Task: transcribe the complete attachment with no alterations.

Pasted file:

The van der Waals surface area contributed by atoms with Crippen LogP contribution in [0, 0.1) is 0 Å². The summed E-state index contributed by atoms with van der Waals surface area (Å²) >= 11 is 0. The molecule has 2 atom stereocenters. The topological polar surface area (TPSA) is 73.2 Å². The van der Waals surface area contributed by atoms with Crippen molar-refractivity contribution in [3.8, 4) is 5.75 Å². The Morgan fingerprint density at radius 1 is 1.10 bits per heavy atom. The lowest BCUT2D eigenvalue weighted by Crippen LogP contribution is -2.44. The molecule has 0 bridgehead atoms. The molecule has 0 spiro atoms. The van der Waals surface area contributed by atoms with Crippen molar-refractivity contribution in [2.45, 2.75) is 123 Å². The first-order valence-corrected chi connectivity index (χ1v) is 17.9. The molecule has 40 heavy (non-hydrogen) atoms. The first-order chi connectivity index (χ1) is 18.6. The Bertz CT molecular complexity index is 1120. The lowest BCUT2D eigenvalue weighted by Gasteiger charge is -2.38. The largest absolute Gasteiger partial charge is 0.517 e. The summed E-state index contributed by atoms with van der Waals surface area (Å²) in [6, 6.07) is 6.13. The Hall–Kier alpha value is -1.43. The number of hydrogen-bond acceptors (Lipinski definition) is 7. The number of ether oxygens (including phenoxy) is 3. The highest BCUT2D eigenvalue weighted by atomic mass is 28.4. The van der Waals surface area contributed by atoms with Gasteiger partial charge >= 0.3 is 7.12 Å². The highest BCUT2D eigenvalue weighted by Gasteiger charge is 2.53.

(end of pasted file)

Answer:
The van der Waals surface area contributed by atoms with Crippen LogP contribution in [0, 0.1) is 0 Å². The summed E-state index contributed by atoms with van der Waals surface area (Å²) >= 11 is 0. The molecule has 2 atom stereocenters. The topological polar surface area (TPSA) is 73.2 Å². The van der Waals surface area contributed by atoms with Crippen molar-refractivity contribution in [3.8, 4) is 5.75 Å². The Morgan fingerprint density at radius 1 is 1.10 bits per heavy atom. The lowest BCUT2D eigenvalue weighted by Crippen LogP contribution is -2.44. The molecule has 0 bridgehead atoms. The molecule has 0 spiro atoms. The van der Waals surface area contributed by atoms with Crippen molar-refractivity contribution in [2.45, 2.75) is 123 Å². The first-order valence-corrected chi connectivity index (χ1v) is 17.9. The molecule has 40 heavy (non-hydrogen) atoms. The first-order chi connectivity index (χ1) is 18.6. The Bertz CT molecular complexity index is 1120. The lowest BCUT2D eigenvalue weighted by Gasteiger charge is -2.38. The largest absolute Gasteiger partial charge is 0.517 e. The summed E-state index contributed by atoms with van der Waals surface area (Å²) in [6, 6.07) is 6.13. The Hall–Kier alpha value is -1.43. The number of hydrogen-bond acceptors (Lipinski definition) is 7. The number of ether oxygens (including phenoxy) is 3. The highest BCUT2D eigenvalue weighted by atomic mass is 28.4. The van der Waals surface area contributed by atoms with Gasteiger partial charge >= 0.3 is 7.12 Å². The highest BCUT2D eigenvalue weighted by Gasteiger charge is 2.53.